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The Use of Social Information in Chimpanzees and Dogs

  • Josep Call
Chapter
Part of the Developments in Primatology: Progress and Prospects book series (DIPR)

Abstract

When people are asked to rank animals with regard to their intelligence, dogs and chimpanzees are often cited as prime examples of smart animals. A couple of studies even show that not only students of an introductory psychology class but also professionals in animal learning and cognition rank dogs and chimpanzees as particularly intelligent animals (Eddy et al., 1993; Rasmussen et al., 1993). Intelligence, however, is a difficult concept to define because it has different meanings. Sometimes intelligence is used as a synonym of creativity and flexibility. Chimpanzees are clearly intelligent by this definition. They use tools, solve problems in various ways, and they can make inferences. Others use intelligence as equivalent to learning ability (Rumbaugh and Pate, 1984). This is extended to trainability in the case of dogs. Dogs clearly excel in this aspect as their many uses and training regimes show that dogs can learn various tasks with accuracy and they can be trained to cooperate with others.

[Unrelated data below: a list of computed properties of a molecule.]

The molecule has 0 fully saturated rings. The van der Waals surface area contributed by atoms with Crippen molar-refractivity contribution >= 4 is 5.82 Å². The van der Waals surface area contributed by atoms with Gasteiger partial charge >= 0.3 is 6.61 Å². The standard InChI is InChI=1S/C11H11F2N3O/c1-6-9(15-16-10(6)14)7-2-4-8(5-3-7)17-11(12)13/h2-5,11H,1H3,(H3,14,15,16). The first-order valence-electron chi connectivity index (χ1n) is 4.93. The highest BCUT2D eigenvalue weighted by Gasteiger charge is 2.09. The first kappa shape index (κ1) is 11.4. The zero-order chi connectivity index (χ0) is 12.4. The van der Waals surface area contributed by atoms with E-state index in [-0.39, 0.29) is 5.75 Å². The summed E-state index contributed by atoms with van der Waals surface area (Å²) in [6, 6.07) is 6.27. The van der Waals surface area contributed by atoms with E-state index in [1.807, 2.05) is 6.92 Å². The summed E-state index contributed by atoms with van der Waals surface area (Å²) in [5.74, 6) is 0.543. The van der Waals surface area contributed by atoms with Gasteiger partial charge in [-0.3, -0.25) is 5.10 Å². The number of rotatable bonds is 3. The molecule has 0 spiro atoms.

Keywords

Social Information Capuchin Monkey Distant Space Head Direction Intentional Communication 
These keywords were added by machine and not by the authors. This process is experimental and the keywords may be updated as the learning algorithm improves.

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Copyright information

© Springer Science+Business Media New York 2004

Authors and Affiliations

  • Josep Call
    • 1
  1. 1.Max Planck Institute for Evolutionary AnthropologyLeipzigGermany

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